Yesterday I became aware that Ocean Princess would be docked today, and sure enough as we opened our bedroom curtains this morning this is the view that met us. There are implications when a cruise ship from a major international line lands in town, and they are not beneficial to the pocket. Taxi meters are turned off, prices have to be negotiated, and store price tags are all removed for the special ones reserved for cruise ship visits. With this in mind, yesterday morning I left Margaret by the hotel pool and wandered off down the road to the canteen where all the local tuk tuk drivers were gathered awaiting a small insignificant cruise ship that was about to put out its gangplanks.
I was really looking for an old friend who has given us pleasurable tours twice in the past, but the word on the street was that he had become indisposed only the day before, at the pleasure of the local judge :-) I spent an amusing hour with the guys taking chai with them and having a laugh, but crucially before I left, I negotiated a morning tour with an owner driver - remember the difference between khaki uniforms and plain clothes from previous posts? I negotiated that he would pick us up outside the hotel gates at 10 am this morning in his souped up Ferrari manufactured tuk tuk for an all in price of 400rps. That is ten times his average individual fare, but probably ten times less than a fare off one of the Americans from the cruise ship, had he been able to secure one. (The port authority only allows four tuk tuks at a time on the site of the cruise ship docking area, and they have to queue, sometimes for days, for a large prosperous ship).
We enjoyed a leisurely breakfast of fried eggs, (real) bacon - Kerala is a mainly Christian state, new potatoes, beans and toast - the works ready for our day out, where lunch would probably be just fruit from the never ending bowl that is in our room.
After breakfast, at around 9.25 am we wandered outside awaiting our contracted time with the tuk tuk driver, taking these images that I have published before, but today's light was magnificent
RW, Brisbane! Do you remember this table by the pool from 2012? The same shot appears in one of my early 2012 posts with you sat there I believe.
And here is our new found tuk tuk pal Babu, sat with Margaret in the driver's seat of his Ferrari tuk tuk.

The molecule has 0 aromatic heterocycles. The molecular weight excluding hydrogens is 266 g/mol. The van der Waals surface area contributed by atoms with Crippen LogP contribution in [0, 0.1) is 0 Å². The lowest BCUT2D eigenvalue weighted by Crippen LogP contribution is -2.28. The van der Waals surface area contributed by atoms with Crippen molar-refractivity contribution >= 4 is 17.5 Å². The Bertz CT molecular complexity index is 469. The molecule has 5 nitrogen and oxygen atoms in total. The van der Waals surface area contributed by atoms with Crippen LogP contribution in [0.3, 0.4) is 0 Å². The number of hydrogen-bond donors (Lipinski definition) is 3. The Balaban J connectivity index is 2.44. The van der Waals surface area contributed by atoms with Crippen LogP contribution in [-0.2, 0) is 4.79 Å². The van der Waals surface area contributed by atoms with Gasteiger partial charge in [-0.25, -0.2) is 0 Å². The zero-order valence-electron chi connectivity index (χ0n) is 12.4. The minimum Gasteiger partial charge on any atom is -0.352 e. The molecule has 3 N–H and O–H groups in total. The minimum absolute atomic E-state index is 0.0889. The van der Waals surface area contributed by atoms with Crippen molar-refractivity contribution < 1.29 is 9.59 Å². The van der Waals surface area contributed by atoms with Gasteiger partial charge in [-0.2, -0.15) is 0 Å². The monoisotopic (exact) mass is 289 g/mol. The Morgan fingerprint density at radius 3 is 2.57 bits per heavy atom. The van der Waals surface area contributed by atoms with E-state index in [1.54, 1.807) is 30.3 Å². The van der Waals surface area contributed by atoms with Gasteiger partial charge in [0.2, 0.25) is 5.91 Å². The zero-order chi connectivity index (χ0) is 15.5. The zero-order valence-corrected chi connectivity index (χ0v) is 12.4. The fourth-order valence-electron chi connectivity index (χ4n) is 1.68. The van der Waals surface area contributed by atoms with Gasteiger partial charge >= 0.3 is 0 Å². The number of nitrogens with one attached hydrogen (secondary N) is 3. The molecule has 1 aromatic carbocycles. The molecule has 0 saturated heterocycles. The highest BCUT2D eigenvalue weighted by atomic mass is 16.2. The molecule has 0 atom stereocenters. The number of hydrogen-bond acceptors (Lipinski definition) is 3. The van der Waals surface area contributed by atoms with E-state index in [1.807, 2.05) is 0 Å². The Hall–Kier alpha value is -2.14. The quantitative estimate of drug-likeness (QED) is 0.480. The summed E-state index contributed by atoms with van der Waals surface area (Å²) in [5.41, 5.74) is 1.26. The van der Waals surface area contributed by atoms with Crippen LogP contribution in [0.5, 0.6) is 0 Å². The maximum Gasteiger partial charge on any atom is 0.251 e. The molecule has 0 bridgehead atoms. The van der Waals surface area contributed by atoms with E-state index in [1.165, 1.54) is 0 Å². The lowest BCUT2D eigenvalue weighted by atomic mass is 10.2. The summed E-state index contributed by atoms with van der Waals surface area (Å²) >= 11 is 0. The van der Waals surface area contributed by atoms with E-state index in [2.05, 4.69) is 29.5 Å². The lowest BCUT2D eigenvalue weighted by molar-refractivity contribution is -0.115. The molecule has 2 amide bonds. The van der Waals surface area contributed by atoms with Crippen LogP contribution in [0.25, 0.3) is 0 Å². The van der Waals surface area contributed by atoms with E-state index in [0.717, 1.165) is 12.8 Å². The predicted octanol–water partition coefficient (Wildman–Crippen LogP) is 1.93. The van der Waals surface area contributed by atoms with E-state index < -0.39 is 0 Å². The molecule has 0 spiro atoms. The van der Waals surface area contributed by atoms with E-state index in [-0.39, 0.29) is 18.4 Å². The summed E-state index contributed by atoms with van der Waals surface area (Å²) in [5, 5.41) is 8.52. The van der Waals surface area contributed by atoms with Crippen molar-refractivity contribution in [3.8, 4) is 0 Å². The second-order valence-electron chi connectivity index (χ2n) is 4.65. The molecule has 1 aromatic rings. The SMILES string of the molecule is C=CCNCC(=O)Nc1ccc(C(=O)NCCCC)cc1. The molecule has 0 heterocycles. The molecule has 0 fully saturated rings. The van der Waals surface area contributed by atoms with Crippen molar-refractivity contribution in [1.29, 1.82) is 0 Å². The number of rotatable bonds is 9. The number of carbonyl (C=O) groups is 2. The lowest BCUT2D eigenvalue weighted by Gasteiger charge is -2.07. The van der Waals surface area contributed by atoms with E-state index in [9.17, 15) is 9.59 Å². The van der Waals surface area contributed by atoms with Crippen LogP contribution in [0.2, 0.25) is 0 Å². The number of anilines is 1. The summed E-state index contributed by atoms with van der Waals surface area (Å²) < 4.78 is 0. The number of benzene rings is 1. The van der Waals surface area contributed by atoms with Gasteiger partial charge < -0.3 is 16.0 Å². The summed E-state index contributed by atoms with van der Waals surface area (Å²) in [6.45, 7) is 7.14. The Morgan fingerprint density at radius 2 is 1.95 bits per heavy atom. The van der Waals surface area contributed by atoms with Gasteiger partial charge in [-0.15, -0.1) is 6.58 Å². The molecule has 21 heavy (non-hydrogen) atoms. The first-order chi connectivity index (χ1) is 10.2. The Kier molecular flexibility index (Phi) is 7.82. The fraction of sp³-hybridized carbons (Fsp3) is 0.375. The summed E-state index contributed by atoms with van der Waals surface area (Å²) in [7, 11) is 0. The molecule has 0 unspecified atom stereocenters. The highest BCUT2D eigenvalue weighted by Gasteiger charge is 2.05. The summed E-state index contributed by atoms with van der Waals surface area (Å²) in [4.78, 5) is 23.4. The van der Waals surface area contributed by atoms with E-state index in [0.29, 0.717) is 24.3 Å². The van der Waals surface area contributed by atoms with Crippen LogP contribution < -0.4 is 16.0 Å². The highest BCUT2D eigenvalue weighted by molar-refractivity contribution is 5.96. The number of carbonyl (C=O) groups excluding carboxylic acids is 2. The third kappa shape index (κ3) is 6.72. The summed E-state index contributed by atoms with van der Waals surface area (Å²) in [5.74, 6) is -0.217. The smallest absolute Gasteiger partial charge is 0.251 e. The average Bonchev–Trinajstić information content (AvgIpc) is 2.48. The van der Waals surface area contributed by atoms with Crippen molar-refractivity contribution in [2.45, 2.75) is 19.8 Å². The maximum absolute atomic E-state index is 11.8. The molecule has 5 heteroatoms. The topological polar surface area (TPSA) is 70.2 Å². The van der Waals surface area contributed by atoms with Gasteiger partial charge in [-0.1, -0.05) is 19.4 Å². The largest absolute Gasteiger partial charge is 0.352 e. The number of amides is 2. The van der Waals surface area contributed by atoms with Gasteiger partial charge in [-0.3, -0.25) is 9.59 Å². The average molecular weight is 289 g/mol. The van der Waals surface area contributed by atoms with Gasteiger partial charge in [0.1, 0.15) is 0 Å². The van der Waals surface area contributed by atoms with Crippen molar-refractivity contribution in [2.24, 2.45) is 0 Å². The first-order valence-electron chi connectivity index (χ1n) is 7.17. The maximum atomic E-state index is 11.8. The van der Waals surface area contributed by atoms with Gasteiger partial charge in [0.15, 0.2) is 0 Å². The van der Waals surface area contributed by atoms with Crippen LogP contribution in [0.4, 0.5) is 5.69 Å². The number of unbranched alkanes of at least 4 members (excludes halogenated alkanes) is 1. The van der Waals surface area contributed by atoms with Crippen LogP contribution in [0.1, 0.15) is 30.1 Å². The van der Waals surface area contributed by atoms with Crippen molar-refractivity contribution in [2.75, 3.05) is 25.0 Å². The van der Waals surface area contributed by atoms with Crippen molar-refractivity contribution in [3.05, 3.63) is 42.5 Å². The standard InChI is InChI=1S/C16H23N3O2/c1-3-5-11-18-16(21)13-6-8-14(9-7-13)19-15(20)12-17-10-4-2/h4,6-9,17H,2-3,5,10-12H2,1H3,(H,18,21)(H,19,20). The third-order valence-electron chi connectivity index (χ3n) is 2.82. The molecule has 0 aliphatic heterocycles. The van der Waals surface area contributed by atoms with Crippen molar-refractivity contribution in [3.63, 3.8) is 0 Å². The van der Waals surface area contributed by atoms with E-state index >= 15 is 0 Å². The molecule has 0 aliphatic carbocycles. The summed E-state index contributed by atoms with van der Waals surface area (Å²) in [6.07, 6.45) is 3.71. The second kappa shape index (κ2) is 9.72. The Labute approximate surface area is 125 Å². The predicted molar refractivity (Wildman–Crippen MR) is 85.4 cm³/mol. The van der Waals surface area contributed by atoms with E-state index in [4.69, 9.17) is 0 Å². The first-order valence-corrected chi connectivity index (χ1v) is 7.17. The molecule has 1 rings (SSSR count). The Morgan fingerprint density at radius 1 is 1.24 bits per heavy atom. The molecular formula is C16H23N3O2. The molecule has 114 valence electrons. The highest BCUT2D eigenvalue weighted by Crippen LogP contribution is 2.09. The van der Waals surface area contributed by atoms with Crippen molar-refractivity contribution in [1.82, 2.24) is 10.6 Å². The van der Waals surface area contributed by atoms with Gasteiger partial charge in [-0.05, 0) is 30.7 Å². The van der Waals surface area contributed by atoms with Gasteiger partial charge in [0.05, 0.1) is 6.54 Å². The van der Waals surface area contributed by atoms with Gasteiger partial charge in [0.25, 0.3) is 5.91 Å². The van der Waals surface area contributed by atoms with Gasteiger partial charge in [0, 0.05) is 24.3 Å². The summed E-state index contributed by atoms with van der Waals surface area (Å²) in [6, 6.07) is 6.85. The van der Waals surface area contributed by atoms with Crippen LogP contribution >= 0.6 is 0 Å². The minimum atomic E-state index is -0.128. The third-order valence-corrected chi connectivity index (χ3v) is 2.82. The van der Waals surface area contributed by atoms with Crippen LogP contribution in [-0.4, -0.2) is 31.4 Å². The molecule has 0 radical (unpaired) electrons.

The full shot of the mean machine. It does 0-60 in 15 (minutes). Seriously though a tuk tuk tour is far better than a taxi here. They can get places other vehicles can't, and you get a real feel for the area.
First stop was to have a look at trans-shipment of rice between railway and road. Everything in India is labour intensive as there are plenty of willing participants. We could learn lessons here rather than paying folk to stay home in front of their mega flat screen TV then producing offspring for the state to support afterwards.
Babu took us into the beginnings of the backwaters, away from all the tourist areas. Above is a working fishing net, as opposed to the ones that are now there just for tourists in the town. These land fresh water fish, the ones in town are in sea water.
This is a small launch area for the small two man crew fishing boats that historically would be paddled, now powered by outboard motor.
Here we are at Kochi's Dhoby Khana or washhouse. All washing is done by males, finished by both men and women. They launder most of the hotel linen here as well as that from the local hospitals. Margaret is trying her hand. The iron is heated by burning coconut shell embers.
No washing pegs here. All linen is held in place by twisted rope.
Here is the local Hindu Temple. Unfortunately only Hindus can go inside.
Above is Santa Cruz Basilica, a Catholic Cathedral where we were welcome to go inside. And it was stunning - see below.
Now here we have the tourist fishing nets that are located in the centre of Fort Kochi. No longer used for commercial fishing, they earn their keep from tourists who, for a small fee are shown personally how they work, and even haul the boom up with them as we did. Unfortunately the image of that event is on Margaret's camera, which I can't access until we arrive home. Below is the link to several images taken by Babu that were put together as a short movie by Google+ on our return home.
Our last visit of the day was the Church of St. Francis. Built by the Portuguese in 1503, and was the location of Vasco de Gama's remains for a while before they were repatriated to his homeland by his son. The tomb remains to be seen today.
And that concludes a most enjoyable day. We are back by the pool now, writing this.